A critical review of advance directives in Germany: attitudes, use and healthcare professionals' compliance

Patient Educ Couns. 2012 Jun;87(3):277-88. doi: 10.1016/j.pec.2011.10.004. Epub 2011 Nov 23.


Objective: Recent legal changes in Germany make non-compliance with advance directives (ADs) a criminal offence. This article assesses the evidence on attitudes towards, use of, and physician compliance with ADs in Germany.

Methods: Critical review: studies on ADs, identified from a systematic review of culture and end-of-life care in Germany (11 electronic databases, 3 journals, reference lists, and grey literature), were included. An interpretative synthesis of findings revealed cross-cutting themes.

Results: Thirty-two studies (1996-2009) were identified. Key themes were: awareness; utilization; compliance; and bindingness of ADs. There was a positive trend between awareness of ADs and study publication date. Use varied between patient groups (0.3-62%) and was low amongst the general population (2.5-10%). Fears about ADs' purpose and possible abuse were identified. Physician discomfort in discussing ADs and non-compliance were reported. Physicians preferred legally binding ADs, though conflicting results were reported for patients' desired level of bindingness.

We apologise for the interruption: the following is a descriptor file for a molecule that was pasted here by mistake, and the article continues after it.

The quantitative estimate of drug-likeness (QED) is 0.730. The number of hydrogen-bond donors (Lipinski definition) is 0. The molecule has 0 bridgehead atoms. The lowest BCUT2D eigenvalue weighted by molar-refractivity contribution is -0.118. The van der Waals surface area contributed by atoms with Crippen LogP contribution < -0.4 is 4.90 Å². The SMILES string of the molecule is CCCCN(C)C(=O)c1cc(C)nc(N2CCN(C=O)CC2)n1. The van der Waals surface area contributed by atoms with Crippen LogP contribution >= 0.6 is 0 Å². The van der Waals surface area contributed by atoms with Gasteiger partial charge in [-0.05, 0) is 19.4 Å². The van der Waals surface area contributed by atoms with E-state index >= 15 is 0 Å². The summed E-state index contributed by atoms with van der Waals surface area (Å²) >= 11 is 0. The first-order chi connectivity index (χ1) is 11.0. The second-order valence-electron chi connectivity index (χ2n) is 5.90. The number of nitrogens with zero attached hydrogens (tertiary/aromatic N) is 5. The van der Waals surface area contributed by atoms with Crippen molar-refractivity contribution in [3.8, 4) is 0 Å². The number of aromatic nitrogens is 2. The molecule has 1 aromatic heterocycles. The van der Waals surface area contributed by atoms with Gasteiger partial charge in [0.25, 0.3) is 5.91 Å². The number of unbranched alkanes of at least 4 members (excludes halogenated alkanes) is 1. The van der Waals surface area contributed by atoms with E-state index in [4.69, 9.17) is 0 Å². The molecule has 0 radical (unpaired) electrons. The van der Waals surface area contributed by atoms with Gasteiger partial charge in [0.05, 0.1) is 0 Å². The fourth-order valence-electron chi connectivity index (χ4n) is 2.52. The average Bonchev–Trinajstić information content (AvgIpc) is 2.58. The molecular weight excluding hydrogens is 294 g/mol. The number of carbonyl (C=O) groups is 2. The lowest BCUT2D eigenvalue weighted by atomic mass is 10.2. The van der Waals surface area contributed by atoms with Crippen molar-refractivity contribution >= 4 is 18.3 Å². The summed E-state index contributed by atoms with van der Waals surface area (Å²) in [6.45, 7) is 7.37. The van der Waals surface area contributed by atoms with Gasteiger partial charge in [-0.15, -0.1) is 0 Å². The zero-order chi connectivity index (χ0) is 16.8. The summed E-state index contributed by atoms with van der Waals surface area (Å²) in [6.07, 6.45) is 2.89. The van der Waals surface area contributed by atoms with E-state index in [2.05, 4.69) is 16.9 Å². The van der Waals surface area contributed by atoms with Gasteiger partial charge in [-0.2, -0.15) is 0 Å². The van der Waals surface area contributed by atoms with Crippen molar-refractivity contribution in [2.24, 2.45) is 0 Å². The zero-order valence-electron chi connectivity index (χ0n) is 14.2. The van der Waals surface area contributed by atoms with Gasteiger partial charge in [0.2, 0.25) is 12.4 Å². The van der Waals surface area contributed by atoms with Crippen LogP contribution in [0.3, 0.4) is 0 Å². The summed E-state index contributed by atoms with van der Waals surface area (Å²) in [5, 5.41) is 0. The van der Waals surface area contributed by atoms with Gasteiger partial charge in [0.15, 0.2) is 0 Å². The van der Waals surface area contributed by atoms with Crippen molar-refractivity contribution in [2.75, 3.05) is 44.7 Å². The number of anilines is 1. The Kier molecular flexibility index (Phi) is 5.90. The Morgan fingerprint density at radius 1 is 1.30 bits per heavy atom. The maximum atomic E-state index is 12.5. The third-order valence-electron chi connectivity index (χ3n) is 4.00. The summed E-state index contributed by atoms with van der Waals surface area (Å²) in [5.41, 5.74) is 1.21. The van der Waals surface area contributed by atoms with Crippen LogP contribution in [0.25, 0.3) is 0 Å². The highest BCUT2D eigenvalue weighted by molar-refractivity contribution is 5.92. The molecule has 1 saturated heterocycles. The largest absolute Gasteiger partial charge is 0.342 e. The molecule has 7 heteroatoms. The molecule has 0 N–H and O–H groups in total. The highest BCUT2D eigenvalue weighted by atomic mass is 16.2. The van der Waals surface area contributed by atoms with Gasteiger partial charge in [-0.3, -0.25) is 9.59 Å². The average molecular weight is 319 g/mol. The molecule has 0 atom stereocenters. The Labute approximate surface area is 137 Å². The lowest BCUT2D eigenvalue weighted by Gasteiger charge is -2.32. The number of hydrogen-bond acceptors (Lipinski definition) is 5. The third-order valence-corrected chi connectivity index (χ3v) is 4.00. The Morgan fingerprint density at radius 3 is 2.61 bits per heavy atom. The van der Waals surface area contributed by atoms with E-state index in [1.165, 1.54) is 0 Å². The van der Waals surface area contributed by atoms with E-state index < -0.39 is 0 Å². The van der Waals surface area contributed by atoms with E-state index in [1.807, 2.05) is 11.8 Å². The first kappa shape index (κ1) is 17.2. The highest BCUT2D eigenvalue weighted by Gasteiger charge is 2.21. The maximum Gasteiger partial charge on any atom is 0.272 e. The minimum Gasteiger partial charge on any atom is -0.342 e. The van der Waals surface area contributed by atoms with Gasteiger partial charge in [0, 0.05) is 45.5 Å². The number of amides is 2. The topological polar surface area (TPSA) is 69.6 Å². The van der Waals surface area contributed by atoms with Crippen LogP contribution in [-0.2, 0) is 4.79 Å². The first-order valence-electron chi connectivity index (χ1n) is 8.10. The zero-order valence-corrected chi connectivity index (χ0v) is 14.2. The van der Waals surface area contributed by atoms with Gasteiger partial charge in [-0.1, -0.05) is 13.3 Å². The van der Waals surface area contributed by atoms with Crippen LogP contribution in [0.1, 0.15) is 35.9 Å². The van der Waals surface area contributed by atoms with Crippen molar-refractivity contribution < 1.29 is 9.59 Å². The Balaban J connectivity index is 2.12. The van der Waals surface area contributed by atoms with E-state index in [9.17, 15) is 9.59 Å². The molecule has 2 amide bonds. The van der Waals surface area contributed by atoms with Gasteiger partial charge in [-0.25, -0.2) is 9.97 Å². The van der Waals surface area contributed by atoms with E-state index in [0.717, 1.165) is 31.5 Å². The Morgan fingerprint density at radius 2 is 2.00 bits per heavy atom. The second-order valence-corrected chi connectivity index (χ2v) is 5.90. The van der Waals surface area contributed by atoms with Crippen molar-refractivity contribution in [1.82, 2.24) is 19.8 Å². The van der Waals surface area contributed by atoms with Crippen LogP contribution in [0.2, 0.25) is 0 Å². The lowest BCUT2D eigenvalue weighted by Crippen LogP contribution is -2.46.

Conclusion: Although there is increasing awareness of ADs in Germany, there remains low use, poor communication, fears of abuse, some non-compliance and contradictory evidence regarding desired bindingness.

Practical implications: Although legal changes will hopefully improve compliance, low awareness, communication difficulties and uncertainties surrounding ADs must be addressed if use is to increase.

Publication types

  • Research Support, Non-U.S. Gov't
  • Review
  • Systematic Review

MeSH terms

  • Advance Care Planning / statistics & numerical data*
  • Advance Directive Adherence*
  • Advance Directives* / legislation & jurisprudence
  • Attitude of Health Personnel*
  • Communication
  • Decision Making
  • Germany
  • Health Knowledge, Attitudes, Practice
  • Humans
  • Physicians / psychology*